Queen Mary is in Mile End. To get there, take the Hammersmith and City Line to Mile End (station is served by the Central Line, District Line, and Hammersmith and City Line). To reach the college, exit tube station, turn left down Mile End Road, cross Burdett Road, go under the Mile End Green Bridge (a large yellow bridge), over the canal, and the college is on the left. Enter East Gate, and the Lock-Keeper’s Cottage is the brightly-coloured second building on the right. France House (for residences) is beyond the Lock-Keeper’s Cottage, also overlooking the Regent’s Canal.

It is easy to travel between Dr Williams’s Library and the Queen Mary campus via the Central Line or the Hammersmith and City Line, and between Dr Williams’s Library and the Travelodge accommodation in Bethnal Green on the Central Line. It takes around 15-20 minutes to walk from the Travelodge to Queen Mary, or it is one stop on the Central Line.


A buffet sandwich lunch will be provided on Friday and Saturday. Dinner on Thursdayevening is on your own, but for those who would like to experience a typical and famous East End curryhouse, we will go to Zaza’s on Whitechapel Road on a self-pay basis, meeting at 8pm. It is within walking distance of both Queen Mary and the Travelodge. We will finalize the booking on Thursday afternoon, so please let Tessa know if you’d like to join us by 2pm on Thursday. There will be conference dinner for all speakers on the Friday night paid for by the project grant. Further details will follow, but the dinner will take place in the vicinity of Senate House. If you do not plan to join us for dinner on Friday, please do let us know.

If you have any dietary requirements, please let Nick know as soon as possible, and at the latest by Friday 9th January, on


Those who have requested accommodation from the grant have been sent booking details by email from one of the accommodation venues, with information on check in times etc. The project will have paid for your accommodation on Thursday and Friday night; if you require additional nights, these will need to be booked on a self-funded basis with the accommodations directly. On the Saturday morning, Tessa will meet those staying in the Travelodge at 9am to walk from Bethnal Green to the Queen Mary Campus. If you have agreed accommodation with Mark but have not received confirmation of the booking by email – or if you have any other questions about accommodation – please let Mark know.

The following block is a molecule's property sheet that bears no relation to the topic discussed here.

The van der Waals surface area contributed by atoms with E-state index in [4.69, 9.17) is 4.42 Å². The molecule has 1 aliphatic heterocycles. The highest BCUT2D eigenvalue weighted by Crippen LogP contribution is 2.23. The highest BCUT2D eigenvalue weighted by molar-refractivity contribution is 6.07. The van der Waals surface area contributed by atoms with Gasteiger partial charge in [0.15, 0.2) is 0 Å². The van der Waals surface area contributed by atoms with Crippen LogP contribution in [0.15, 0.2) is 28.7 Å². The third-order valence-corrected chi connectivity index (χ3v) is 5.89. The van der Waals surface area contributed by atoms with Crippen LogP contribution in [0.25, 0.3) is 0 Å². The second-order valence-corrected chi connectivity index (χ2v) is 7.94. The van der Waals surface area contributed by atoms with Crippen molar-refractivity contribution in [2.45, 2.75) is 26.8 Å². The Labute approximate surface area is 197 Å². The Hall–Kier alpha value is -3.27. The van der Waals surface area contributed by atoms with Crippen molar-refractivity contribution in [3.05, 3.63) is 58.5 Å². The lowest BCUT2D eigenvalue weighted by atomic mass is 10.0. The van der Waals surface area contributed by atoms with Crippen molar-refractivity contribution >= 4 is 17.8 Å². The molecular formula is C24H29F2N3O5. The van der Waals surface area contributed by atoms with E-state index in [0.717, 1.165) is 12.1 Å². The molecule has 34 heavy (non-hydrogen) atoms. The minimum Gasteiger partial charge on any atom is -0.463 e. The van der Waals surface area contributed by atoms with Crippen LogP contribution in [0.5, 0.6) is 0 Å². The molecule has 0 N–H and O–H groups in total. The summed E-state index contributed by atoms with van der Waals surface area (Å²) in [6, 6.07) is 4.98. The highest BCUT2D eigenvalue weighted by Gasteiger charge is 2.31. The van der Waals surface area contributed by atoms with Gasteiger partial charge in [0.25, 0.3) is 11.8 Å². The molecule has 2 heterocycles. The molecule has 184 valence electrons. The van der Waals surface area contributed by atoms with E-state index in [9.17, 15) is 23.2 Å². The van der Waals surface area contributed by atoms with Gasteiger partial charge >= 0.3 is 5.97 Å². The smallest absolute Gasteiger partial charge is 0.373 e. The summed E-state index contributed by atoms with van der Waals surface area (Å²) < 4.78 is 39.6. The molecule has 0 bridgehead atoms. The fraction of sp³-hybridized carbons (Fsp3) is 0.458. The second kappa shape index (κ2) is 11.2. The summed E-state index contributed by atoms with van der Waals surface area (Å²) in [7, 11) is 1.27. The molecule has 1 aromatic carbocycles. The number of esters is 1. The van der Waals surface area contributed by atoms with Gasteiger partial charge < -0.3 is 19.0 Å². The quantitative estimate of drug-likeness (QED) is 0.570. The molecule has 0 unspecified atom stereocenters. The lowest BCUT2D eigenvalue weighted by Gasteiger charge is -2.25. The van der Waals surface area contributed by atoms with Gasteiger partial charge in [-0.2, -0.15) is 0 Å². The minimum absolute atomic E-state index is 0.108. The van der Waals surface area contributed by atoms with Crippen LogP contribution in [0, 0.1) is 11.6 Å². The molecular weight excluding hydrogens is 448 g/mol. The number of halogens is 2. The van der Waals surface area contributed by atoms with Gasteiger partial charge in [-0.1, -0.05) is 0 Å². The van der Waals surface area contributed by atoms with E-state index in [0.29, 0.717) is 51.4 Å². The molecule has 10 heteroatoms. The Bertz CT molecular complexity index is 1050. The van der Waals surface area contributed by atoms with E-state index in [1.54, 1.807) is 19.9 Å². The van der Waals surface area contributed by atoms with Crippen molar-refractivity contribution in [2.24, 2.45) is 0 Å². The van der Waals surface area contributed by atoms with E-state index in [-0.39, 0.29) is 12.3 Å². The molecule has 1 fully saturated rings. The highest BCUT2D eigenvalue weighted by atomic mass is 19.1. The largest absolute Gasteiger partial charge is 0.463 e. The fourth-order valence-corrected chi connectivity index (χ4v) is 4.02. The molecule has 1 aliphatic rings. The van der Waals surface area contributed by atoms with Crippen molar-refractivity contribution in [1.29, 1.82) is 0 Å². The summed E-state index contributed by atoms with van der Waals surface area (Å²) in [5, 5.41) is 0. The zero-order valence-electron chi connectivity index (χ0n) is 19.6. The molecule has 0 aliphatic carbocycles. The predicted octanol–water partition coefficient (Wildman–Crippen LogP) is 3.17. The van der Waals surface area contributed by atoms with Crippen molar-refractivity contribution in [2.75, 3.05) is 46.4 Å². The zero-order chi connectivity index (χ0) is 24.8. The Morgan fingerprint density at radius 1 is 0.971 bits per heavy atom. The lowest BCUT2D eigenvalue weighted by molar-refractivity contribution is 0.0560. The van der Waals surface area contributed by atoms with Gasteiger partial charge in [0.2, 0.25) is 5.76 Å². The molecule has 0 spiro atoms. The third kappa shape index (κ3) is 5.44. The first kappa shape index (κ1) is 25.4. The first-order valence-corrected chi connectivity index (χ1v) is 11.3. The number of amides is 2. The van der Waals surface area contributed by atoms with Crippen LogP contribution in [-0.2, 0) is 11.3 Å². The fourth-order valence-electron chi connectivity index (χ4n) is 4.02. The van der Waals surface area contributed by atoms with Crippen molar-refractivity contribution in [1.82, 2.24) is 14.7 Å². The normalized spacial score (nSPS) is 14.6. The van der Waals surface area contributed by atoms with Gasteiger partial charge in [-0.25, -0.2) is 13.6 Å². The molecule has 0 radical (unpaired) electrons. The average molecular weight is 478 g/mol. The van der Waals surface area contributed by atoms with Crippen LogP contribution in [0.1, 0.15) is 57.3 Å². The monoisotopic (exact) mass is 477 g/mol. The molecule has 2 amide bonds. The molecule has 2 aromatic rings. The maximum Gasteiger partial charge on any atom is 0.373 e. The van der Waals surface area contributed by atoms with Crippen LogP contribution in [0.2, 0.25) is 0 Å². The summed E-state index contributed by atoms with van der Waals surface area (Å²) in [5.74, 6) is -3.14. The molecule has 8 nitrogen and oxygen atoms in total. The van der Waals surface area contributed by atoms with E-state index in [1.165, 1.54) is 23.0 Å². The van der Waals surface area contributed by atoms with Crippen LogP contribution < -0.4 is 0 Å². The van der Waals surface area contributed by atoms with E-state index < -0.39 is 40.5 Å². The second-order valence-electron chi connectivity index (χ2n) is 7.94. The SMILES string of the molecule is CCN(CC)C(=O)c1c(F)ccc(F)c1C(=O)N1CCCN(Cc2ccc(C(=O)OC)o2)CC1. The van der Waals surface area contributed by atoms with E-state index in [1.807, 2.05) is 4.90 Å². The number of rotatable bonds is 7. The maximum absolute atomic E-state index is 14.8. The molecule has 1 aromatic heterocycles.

For those not funded by the grant, the Travelodge at Bethnal Green ( and St Catharine’s at Limehouse ( are both well located close to Queen Mary.


This AHRC-funded research network is intended primarily to facilitate discussion and interdisciplinary exchange. To further these aims, we ask that speakers prepare papers of around 15-20 minutes in length that aim to stimulate discussion by scoping out research problems or presenting preliminary findings; those speaking on Roundtable sessions will be given advice about paper lengths etc. separately. AV facilities will be available, and Powerpoint slides can be sent to Nick ahead of the conference by email

If you have not yet provided a biographical note, or would like to correct or update your information on the website (, please send this to Nick


As you may already know, one important and collaborative aspect of the Network is our group Zotero account, which we aim to use to compile a comprehensive and eventually open access list of scholarship on library history and print culture in the Atlantic world. For further details, including information on how to take part, please see the relevant part of our website or contact Kyle on


If we have agreed to provide funds to support your travel expenses, you will need to fill out and sign the attached form, returning it with receipts/evidence of expenditure to Mark or at the address below. It is very important that you remember to sign by hand the form in the box marked claimant signature. Our finance department will not accept digital signatures, although it is perfectly fine to email us a scanned copy of the hand-signed form.

UK bank details should be entered directly onto the form. If payment is being made to an overseas bank account, please attach a separate sheet to the Payment Request with full bank account details. Full details should include the IBAN, SWIFT/BIC (or ABA/Routing number for USA), bank name, bank address, and name of account holder. If you have any questions about the procedure, Nick will be delighted to help (